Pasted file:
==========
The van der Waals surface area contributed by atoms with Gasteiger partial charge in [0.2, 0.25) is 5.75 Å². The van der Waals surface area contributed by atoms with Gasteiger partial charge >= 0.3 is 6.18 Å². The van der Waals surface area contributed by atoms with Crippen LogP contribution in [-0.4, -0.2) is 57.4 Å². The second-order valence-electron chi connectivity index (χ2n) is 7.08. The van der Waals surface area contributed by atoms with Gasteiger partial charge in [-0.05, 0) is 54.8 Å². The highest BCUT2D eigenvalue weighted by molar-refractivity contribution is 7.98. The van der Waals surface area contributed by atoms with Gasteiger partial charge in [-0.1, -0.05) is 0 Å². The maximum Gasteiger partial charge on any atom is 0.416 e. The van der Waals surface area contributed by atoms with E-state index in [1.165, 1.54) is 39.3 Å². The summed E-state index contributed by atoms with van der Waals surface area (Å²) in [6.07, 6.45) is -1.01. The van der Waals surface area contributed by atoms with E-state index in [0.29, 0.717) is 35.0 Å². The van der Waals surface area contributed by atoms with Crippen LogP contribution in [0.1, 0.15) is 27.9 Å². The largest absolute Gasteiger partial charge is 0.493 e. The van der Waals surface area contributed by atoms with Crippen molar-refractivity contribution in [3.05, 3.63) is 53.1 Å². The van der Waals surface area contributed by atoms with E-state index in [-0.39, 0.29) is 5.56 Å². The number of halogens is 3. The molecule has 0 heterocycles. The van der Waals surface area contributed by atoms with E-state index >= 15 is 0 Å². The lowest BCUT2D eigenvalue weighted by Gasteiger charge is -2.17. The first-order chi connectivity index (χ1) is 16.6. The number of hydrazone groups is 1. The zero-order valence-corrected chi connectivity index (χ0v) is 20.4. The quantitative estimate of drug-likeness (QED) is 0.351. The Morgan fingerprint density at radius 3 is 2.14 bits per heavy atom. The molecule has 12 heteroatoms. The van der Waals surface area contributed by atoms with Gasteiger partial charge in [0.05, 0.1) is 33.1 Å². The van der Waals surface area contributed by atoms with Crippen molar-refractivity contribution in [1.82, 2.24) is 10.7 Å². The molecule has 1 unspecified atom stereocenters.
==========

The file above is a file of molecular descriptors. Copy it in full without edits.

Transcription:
The van der Waals surface area contributed by atoms with Gasteiger partial charge in [0.2, 0.25) is 5.75 Å². The van der Waals surface area contributed by atoms with Gasteiger partial charge >= 0.3 is 6.18 Å². The van der Waals surface area contributed by atoms with Crippen LogP contribution in [-0.4, -0.2) is 57.4 Å². The second-order valence-electron chi connectivity index (χ2n) is 7.08. The van der Waals surface area contributed by atoms with Gasteiger partial charge in [-0.05, 0) is 54.8 Å². The highest BCUT2D eigenvalue weighted by molar-refractivity contribution is 7.98. The van der Waals surface area contributed by atoms with Gasteiger partial charge in [-0.1, -0.05) is 0 Å². The maximum Gasteiger partial charge on any atom is 0.416 e. The van der Waals surface area contributed by atoms with E-state index in [1.165, 1.54) is 39.3 Å². The summed E-state index contributed by atoms with van der Waals surface area (Å²) in [6.07, 6.45) is -1.01. The van der Waals surface area contributed by atoms with E-state index in [0.29, 0.717) is 35.0 Å². The van der Waals surface area contributed by atoms with Crippen LogP contribution in [0.1, 0.15) is 27.9 Å². The largest absolute Gasteiger partial charge is 0.493 e. The van der Waals surface area contributed by atoms with Crippen molar-refractivity contribution in [3.05, 3.63) is 53.1 Å². The van der Waals surface area contributed by atoms with E-state index in [-0.39, 0.29) is 5.56 Å². The number of halogens is 3. The molecule has 0 heterocycles. The van der Waals surface area contributed by atoms with E-state index >= 15 is 0 Å². The lowest BCUT2D eigenvalue weighted by Gasteiger charge is -2.17. The first-order chi connectivity index (χ1) is 16.6. The number of hydrazone groups is 1. The zero-order valence-corrected chi connectivity index (χ0v) is 20.4. The quantitative estimate of drug-likeness (QED) is 0.351. The Morgan fingerprint density at radius 3 is 2.14 bits per heavy atom. The molecule has 12 heteroatoms. The van der Waals surface area contributed by atoms with Gasteiger partial charge in [0.05, 0.1) is 33.1 Å². The van der Waals surface area contributed by atoms with Crippen molar-refractivity contribution in [1.82, 2.24) is 10.7 Å². The molecule has 1 unspecified atom stereocenters.